Wednesday, 9 July 2014

Comment on the Kevin Nunn Disclosure Supreme Court Ruling

The Supreme Court ruled upon the Kevin Nunn case recently when the judges decided prisoners should not retain the same rights concerning disclosure of the evidence as they had pre-trial. Once an individual is convicted they cannot simply request access to documents or forensic samples as they could, had such a request been submitted pre-trial.

This stance by the Supreme Court judges is puzzling me. What they are saying is the Criminal Cases Review Commission (CCRC) can be trusted to request any document or forensic sample to be re-tested and re-examined as they have what is known as ‘Section 17 Powers,’ (S.17) to request disclosure of everything should they choose to do so.

At one level this statement is 100% correct, but the Supreme Court judges are well aware of what the reality is. The CCRC will not deploy their powers under S.17 in 99% of the applications made to them for further investigations. They have so many requests for help in re-investigation of possible miscarriages of justice that a case workers sifting process can take many years to be completed and the person in jail and contesting their conviction has almost no opportunity to search for ‘fresh evidence’ capable of casting real doubt about the safety of their conviction.

The CCRC require the applicant to submit compelling fresh evidence before deploying their S.17
powers, the classic circular argument ‘I can only submit fresh evidence if I can obtain new material from the police/CPS that has not been disclosed to me previously.’ The police and CPS won’t accept my requests for fresh material to be made available to me unless I present a compelling argument to the CCRC first.

Innocent people will have no insight into the circumstances surrounding the crime they are convicted of. Therefore, they won’t have any idea about what areas of the evidence it was that police used against them which should be open to questioning its validity. An innocent person will know nothing more than the fact they didn’t do it.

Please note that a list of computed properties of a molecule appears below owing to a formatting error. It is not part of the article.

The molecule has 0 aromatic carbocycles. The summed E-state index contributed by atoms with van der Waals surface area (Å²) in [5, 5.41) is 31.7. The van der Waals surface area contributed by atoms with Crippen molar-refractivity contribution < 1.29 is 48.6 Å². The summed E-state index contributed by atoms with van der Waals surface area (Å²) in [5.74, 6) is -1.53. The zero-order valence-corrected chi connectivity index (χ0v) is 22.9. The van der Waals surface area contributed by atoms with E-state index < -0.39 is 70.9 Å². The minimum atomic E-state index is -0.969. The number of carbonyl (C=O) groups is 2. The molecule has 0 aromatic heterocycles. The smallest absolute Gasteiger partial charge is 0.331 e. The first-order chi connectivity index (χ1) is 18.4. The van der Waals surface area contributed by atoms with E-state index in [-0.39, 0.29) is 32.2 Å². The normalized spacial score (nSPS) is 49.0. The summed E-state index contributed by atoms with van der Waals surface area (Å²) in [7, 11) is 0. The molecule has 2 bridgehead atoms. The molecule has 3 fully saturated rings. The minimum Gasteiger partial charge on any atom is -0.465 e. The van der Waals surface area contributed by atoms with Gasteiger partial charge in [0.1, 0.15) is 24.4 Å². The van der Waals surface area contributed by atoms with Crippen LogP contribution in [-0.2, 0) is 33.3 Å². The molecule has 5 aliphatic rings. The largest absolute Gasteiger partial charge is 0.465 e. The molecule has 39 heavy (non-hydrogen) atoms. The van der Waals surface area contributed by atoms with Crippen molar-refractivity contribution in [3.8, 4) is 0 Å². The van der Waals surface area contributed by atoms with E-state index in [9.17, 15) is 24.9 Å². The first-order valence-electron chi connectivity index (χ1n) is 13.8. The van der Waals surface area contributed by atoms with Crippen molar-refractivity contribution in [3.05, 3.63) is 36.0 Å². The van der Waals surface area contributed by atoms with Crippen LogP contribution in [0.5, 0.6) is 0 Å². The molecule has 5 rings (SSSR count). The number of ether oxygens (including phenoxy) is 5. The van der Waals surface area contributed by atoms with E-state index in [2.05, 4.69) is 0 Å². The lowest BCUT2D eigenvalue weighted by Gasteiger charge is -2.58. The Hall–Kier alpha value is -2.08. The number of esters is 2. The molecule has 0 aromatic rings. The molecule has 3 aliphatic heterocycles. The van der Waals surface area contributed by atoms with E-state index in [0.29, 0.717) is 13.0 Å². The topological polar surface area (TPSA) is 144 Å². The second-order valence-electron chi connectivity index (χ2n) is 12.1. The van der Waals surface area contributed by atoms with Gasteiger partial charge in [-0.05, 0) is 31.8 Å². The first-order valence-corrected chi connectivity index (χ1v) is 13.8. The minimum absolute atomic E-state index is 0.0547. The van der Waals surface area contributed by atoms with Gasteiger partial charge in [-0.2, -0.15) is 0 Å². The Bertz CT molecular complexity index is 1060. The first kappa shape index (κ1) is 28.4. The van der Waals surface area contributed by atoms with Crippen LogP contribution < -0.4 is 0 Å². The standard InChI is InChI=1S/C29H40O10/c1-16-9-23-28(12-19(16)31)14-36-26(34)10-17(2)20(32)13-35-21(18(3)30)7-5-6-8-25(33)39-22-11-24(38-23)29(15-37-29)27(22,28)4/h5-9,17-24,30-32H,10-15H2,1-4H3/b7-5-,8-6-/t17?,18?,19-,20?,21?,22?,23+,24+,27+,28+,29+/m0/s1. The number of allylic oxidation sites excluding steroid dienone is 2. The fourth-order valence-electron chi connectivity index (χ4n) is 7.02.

In my own case I’ve had to suggest specific reasons why the silencer evidence was wrong. I also had to set out how I believe the silencer evidence was falsified using snippets of information gleaned from random documents. As more and more material evidence was disclosed to me during the last 28 years (particularly since the 2002 appeal) my arguments got closer and closer to the truth. Multiple police enquiries and 16 years with the CCRC as well as two appeal hearings and a trial, along with tens of thousands of hours hard work reviewing three and a half million pages of case documents and it is only now we know what Essex police concealed about the silencer.

Since 2002 we have had to fight tooth and nail to obtain two pieces of information from police to be disclosed under S.17 by the CCRC and even now the CCRC are unable to locate original documents using their powers under S.17 because they have been ‘mislaid’ by Essex police.

Discovering what the actual truth was has taught me a very valuable lesson. Most of all I have never doubted that justice would prevail no matter what: you never know what’s around the next corner. I feel for Kevin Nunn and all of his supporter’s but the truth will find a way to reveal itself large and so long as you stay strong on your path when a corner comes along the trick is to ensure that you look around every one because around that next bend may be the answer you’ve been looking for.
Do I think disclosure should be automatic on request? No, I don’t, but the hurdle that needs to be jumped should be set very low. In my case it shouldn’t have been necessary for me to wait almost 30 years for the true facts to be discovered by piecing together documents—that seems a long time.

“Wrong doing can only be avoided if those who are not wronged feel the same indignation at it as those who are.” Solon, (c. 638 – 559 BCE)
For more views on the ruling see:

Jeremy Bamber

Jeremy Bamber
Innocent Jeremy Bamber